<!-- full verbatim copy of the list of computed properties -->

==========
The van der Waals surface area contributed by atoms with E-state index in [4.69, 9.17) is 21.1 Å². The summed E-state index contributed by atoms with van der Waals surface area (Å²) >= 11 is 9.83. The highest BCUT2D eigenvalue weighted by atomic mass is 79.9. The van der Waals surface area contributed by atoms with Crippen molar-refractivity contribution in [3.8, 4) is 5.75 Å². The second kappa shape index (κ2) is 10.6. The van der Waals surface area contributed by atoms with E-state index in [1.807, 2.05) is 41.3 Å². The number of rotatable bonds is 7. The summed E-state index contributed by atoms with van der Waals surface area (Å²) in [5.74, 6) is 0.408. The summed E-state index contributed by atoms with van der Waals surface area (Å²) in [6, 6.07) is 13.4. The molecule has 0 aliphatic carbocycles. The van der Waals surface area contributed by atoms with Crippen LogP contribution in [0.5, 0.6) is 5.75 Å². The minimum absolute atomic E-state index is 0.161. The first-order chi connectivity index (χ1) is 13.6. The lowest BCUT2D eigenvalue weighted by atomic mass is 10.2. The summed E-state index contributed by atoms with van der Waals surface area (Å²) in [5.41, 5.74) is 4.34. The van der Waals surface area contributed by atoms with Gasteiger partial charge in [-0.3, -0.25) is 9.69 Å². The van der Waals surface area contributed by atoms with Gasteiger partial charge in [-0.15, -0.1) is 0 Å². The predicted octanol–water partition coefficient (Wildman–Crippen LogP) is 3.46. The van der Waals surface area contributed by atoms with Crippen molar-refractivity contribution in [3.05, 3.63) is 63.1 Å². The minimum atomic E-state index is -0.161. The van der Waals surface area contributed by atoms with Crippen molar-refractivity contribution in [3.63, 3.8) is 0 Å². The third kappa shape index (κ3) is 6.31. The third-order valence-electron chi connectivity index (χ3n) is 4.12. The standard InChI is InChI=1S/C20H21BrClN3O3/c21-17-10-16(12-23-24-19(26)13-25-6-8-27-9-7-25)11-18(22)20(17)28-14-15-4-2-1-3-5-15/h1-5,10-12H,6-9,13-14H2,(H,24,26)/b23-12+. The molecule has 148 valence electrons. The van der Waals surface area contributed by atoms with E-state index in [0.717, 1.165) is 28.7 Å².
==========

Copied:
The van der Waals surface area contributed by atoms with E-state index in [4.69, 9.17) is 21.1 Å². The summed E-state index contributed by atoms with van der Waals surface area (Å²) >= 11 is 9.83. The highest BCUT2D eigenvalue weighted by atomic mass is 79.9. The van der Waals surface area contributed by atoms with Crippen molar-refractivity contribution in [3.8, 4) is 5.75 Å². The second kappa shape index (κ2) is 10.6. The van der Waals surface area contributed by atoms with E-state index in [1.807, 2.05) is 41.3 Å². The number of rotatable bonds is 7. The summed E-state index contributed by atoms with van der Waals surface area (Å²) in [5.74, 6) is 0.408. The summed E-state index contributed by atoms with van der Waals surface area (Å²) in [6, 6.07) is 13.4. The molecule has 0 aliphatic carbocycles. The van der Waals surface area contributed by atoms with Crippen LogP contribution in [0.5, 0.6) is 5.75 Å². The minimum absolute atomic E-state index is 0.161. The first-order chi connectivity index (χ1) is 13.6. The lowest BCUT2D eigenvalue weighted by atomic mass is 10.2. The summed E-state index contributed by atoms with van der Waals surface area (Å²) in [5.41, 5.74) is 4.34. The van der Waals surface area contributed by atoms with Gasteiger partial charge in [-0.3, -0.25) is 9.69 Å². The van der Waals surface area contributed by atoms with Gasteiger partial charge in [-0.15, -0.1) is 0 Å². The predicted octanol–water partition coefficient (Wildman–Crippen LogP) is 3.46. The van der Waals surface area contributed by atoms with Crippen molar-refractivity contribution in [3.05, 3.63) is 63.1 Å². The minimum atomic E-state index is -0.161. The van der Waals surface area contributed by atoms with Crippen molar-refractivity contribution in [3.63, 3.8) is 0 Å². The third kappa shape index (κ3) is 6.31. The third-order valence-electron chi connectivity index (χ3n) is 4.12. The standard InChI is InChI=1S/C20H21BrClN3O3/c21-17-10-16(12-23-24-19(26)13-25-6-8-27-9-7-25)11-18(22)20(17)28-14-15-4-2-1-3-5-15/h1-5,10-12H,6-9,13-14H2,(H,24,26)/b23-12+. The molecule has 148 valence electrons. The van der Waals surface area contributed by atoms with E-state index in [0.717, 1.165) is 28.7 Å².